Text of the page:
Airport traffic is another major concern, as living in close proximity to an airport has been linked to a number of issues including a higher risk of heart disease, stroke, and lifelong problems for children growing up under a flight path. At a busy airport, planes take off and land as frequently as every 90 seconds, and this constant noise intrusion can take a heavy psychological and physical toll on the health. In addition to the noise of passing aircraft, people who live near airports often turn up the volume of their televisions and stereos to compensate, adding to the din.
Air traffic decibel levels:
Jet engine at 100 feet: 140 dB
Living near an airport: 55-75 dB
Many of the sounds that come from residences or businesses in a neighborhood contribute to noise pollution, and can lead to noise-induced hearing loss as well.
-Music coming from a concert venue, bar, home or car stereo system: up to 150 dB, as loud as a jet engine
-Living near dogs with high-pitched barks: 80-90 dB
-Leaf blowers, lawn mowers, power tools and other loud at-home machinery: 60-110 dB
-Vacuum cleaner: 74 dB
-An air conditioning unit: 60 dB
How can you protect yourself against noise pollution?
You might be someone who lives in relative peace or someone who constantly feels the effects of noise pollution in your home. Either way, it’s important to know what your rights are regarding sound levels and how to limit noise within your home environment.
Issues of noise pollution in the U.S. are handled by local and state governments. The Environmental Protection Agency Act of 1992 provides for various actions to be taken to prevent or limit noise pollution, and local authorities have powers to prevent or limit noise. As such, if you have a noise nuisance that is not being resolved, you should report it to the Environment Section of the relevant local authority. Most cities and states have quiet hours, often between 10 p.m. and 7 a.m., during which noise pollution is not permitted.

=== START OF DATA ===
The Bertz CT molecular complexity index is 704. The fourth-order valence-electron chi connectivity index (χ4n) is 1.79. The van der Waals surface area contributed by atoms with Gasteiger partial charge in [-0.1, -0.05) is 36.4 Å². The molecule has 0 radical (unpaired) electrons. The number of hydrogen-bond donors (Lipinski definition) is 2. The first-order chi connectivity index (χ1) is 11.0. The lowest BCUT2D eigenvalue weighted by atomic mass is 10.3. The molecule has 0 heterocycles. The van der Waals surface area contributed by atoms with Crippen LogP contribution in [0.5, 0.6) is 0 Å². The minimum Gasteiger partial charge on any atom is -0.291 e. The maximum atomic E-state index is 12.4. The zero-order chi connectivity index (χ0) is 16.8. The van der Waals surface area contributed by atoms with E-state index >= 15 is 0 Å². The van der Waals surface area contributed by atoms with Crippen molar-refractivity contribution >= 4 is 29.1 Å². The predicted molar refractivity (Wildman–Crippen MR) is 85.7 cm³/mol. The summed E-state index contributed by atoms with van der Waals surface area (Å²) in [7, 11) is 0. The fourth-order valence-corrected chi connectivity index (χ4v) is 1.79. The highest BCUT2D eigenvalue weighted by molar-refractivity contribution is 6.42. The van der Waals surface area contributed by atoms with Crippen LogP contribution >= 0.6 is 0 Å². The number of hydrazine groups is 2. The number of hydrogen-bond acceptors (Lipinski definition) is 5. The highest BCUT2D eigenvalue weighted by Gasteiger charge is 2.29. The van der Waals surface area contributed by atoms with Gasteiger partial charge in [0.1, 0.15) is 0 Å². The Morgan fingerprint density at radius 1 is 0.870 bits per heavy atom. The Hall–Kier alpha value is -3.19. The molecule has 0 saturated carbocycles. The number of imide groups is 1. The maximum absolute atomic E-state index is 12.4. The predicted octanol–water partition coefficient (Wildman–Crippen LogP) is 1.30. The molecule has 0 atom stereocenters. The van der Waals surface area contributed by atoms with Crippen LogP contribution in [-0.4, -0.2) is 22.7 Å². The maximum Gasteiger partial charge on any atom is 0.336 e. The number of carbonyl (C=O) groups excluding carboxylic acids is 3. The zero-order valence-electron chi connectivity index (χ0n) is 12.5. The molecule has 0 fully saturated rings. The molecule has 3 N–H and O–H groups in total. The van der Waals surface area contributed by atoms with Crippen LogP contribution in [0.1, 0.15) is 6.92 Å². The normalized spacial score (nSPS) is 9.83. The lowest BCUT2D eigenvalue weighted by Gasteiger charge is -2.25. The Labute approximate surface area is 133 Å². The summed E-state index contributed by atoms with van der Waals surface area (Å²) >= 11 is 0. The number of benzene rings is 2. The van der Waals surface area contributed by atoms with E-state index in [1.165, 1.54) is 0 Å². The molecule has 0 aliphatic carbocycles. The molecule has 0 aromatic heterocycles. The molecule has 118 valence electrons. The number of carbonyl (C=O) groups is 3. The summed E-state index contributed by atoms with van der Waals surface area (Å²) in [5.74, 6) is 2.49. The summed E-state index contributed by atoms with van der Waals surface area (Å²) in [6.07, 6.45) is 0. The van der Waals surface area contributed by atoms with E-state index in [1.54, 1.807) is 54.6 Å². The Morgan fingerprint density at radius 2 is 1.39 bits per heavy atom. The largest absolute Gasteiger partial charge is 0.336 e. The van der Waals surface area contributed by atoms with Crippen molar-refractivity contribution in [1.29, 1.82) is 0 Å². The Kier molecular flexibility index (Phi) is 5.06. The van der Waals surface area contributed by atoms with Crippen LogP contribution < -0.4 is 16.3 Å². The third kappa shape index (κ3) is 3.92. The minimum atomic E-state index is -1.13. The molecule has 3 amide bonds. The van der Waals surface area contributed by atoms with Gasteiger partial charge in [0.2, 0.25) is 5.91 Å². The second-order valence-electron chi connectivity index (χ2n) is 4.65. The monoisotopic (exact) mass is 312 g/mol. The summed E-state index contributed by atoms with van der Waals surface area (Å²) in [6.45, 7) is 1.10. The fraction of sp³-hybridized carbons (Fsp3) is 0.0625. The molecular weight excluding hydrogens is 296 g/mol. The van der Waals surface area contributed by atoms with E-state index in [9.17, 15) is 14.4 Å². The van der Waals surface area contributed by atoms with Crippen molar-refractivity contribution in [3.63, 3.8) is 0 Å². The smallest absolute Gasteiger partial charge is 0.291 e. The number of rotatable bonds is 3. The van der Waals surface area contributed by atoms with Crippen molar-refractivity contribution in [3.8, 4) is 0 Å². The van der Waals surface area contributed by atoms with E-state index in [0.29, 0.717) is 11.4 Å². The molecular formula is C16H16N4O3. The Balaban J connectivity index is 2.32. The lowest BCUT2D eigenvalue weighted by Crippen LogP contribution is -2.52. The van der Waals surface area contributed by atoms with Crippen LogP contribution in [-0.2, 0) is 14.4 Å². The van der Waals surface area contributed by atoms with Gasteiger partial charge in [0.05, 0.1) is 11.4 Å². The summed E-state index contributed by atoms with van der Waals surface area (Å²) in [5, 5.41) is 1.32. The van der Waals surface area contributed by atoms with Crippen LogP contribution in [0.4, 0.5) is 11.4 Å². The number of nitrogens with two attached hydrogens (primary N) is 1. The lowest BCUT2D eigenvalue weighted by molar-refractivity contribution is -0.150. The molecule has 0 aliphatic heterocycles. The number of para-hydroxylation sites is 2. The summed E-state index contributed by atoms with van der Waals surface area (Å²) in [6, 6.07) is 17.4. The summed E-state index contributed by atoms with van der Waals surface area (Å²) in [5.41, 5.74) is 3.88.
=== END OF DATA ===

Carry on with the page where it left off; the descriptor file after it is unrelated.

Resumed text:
Unfortunately, poor urban planning in cities often leads to increased noise levels for citizens, and in certain cases (such as living near a factory or freeway) there may not be much the authorities can do to help you. But as a homeowner who wants a peaceful and quiet neighborhood, there are a few things that you can do to limit your exposure to damaging noise, as well as reduce the levels of noise pollution that you produce:
-If you have a yard, building a fence can help to block out the noise pollution. Vegetation acts a great buffer, so plant plenty of it.
-In your own home, limit noise pollution by putting foam or vibration mounts under major appliances.
-Install carpet or linoleum, which are good at absorbing sound, as are window drapes.
-Seal cracks and holes in your doors with foam sealant or caulk.
-Talk with your neighborhood association about the noise problem, and work together with your neighbors for a solution.
-Also worth checking out: howloud.com. This website, created by an LA-based company with the mission to map the world of noise, can give you a “sound score” for different geographical locations within cities.
If you are concerned about noise-induced hearing loss, the first step is to take a hearing test. Contact us at Preferred Hearing Solutions today to schedule an appointment.